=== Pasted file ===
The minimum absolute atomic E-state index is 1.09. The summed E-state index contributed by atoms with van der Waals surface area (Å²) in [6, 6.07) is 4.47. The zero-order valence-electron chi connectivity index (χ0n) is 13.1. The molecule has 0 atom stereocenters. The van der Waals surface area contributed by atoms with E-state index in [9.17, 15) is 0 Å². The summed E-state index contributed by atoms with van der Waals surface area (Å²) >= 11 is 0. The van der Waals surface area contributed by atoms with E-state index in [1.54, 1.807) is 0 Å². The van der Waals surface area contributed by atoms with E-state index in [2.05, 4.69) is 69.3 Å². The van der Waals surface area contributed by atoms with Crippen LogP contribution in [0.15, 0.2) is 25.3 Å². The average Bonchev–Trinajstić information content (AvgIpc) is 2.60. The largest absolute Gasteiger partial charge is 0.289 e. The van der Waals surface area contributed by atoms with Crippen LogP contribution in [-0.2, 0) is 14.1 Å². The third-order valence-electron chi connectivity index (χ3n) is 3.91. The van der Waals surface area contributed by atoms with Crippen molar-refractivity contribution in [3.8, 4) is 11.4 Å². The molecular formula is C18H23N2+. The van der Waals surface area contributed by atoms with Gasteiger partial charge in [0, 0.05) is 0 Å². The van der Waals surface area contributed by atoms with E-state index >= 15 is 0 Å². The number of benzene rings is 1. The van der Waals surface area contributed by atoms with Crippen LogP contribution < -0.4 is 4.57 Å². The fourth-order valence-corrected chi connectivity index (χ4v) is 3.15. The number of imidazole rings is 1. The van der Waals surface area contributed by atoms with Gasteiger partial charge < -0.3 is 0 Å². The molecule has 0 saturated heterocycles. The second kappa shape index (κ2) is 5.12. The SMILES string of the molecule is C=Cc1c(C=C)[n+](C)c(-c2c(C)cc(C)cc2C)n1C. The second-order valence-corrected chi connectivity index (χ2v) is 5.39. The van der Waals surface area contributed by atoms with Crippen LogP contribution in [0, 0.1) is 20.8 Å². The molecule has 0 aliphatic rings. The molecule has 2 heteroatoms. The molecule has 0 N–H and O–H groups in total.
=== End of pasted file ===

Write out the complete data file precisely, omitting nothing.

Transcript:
The minimum absolute atomic E-state index is 1.09. The summed E-state index contributed by atoms with van der Waals surface area (Å²) in [6, 6.07) is 4.47. The zero-order valence-electron chi connectivity index (χ0n) is 13.1. The molecule has 0 atom stereocenters. The van der Waals surface area contributed by atoms with E-state index in [9.17, 15) is 0 Å². The summed E-state index contributed by atoms with van der Waals surface area (Å²) >= 11 is 0. The van der Waals surface area contributed by atoms with E-state index in [1.54, 1.807) is 0 Å². The van der Waals surface area contributed by atoms with E-state index in [2.05, 4.69) is 69.3 Å². The van der Waals surface area contributed by atoms with Crippen LogP contribution in [0.15, 0.2) is 25.3 Å². The average Bonchev–Trinajstić information content (AvgIpc) is 2.60. The largest absolute Gasteiger partial charge is 0.289 e. The van der Waals surface area contributed by atoms with Crippen LogP contribution in [-0.2, 0) is 14.1 Å². The third-order valence-electron chi connectivity index (χ3n) is 3.91. The van der Waals surface area contributed by atoms with Crippen molar-refractivity contribution in [3.8, 4) is 11.4 Å². The molecular formula is C18H23N2+. The van der Waals surface area contributed by atoms with Gasteiger partial charge in [0, 0.05) is 0 Å². The van der Waals surface area contributed by atoms with E-state index >= 15 is 0 Å². The number of benzene rings is 1. The van der Waals surface area contributed by atoms with Crippen LogP contribution < -0.4 is 4.57 Å². The fourth-order valence-corrected chi connectivity index (χ4v) is 3.15. The number of imidazole rings is 1. The van der Waals surface area contributed by atoms with Gasteiger partial charge < -0.3 is 0 Å². The molecule has 0 saturated heterocycles. The second kappa shape index (κ2) is 5.12. The SMILES string of the molecule is C=Cc1c(C=C)[n+](C)c(-c2c(C)cc(C)cc2C)n1C. The second-order valence-corrected chi connectivity index (χ2v) is 5.39. The van der Waals surface area contributed by atoms with Crippen LogP contribution in [0, 0.1) is 20.8 Å². The molecule has 0 aliphatic rings. The molecule has 2 heteroatoms. The molecule has 0 N–H and O–H groups in total.